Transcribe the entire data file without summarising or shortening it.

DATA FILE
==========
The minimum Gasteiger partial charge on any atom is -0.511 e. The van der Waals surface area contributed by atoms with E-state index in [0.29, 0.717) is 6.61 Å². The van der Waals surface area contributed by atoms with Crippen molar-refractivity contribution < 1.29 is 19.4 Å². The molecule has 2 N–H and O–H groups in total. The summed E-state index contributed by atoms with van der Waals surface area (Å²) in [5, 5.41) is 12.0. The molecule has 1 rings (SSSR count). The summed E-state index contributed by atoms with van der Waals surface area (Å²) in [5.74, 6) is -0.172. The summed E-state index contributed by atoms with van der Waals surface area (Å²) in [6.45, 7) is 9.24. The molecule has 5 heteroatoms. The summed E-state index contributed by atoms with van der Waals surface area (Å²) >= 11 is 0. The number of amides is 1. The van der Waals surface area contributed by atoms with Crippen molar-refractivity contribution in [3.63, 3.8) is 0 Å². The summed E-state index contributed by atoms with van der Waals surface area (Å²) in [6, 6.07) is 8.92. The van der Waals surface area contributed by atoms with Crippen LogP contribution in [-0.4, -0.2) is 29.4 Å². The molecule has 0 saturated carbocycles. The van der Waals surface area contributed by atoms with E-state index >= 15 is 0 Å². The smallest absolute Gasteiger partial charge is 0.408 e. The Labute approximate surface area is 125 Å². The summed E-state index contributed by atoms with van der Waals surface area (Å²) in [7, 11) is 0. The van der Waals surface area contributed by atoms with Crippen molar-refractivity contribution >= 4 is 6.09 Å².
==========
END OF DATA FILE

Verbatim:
The minimum Gasteiger partial charge on any atom is -0.511 e. The van der Waals surface area contributed by atoms with E-state index in [0.29, 0.717) is 6.61 Å². The van der Waals surface area contributed by atoms with Crippen molar-refractivity contribution < 1.29 is 19.4 Å². The molecule has 2 N–H and O–H groups in total. The summed E-state index contributed by atoms with van der Waals surface area (Å²) in [5, 5.41) is 12.0. The molecule has 1 rings (SSSR count). The summed E-state index contributed by atoms with van der Waals surface area (Å²) in [5.74, 6) is -0.172. The summed E-state index contributed by atoms with van der Waals surface area (Å²) in [6.45, 7) is 9.24. The molecule has 5 heteroatoms. The summed E-state index contributed by atoms with van der Waals surface area (Å²) >= 11 is 0. The number of amides is 1. The van der Waals surface area contributed by atoms with Crippen molar-refractivity contribution in [3.63, 3.8) is 0 Å². The summed E-state index contributed by atoms with van der Waals surface area (Å²) in [6, 6.07) is 8.92. The van der Waals surface area contributed by atoms with Crippen LogP contribution in [-0.4, -0.2) is 29.4 Å². The molecule has 0 saturated carbocycles. The van der Waals surface area contributed by atoms with E-state index >= 15 is 0 Å². The smallest absolute Gasteiger partial charge is 0.408 e. The Labute approximate surface area is 125 Å². The summed E-state index contributed by atoms with van der Waals surface area (Å²) in [7, 11) is 0. The van der Waals surface area contributed by atoms with Crippen molar-refractivity contribution >= 4 is 6.09 Å².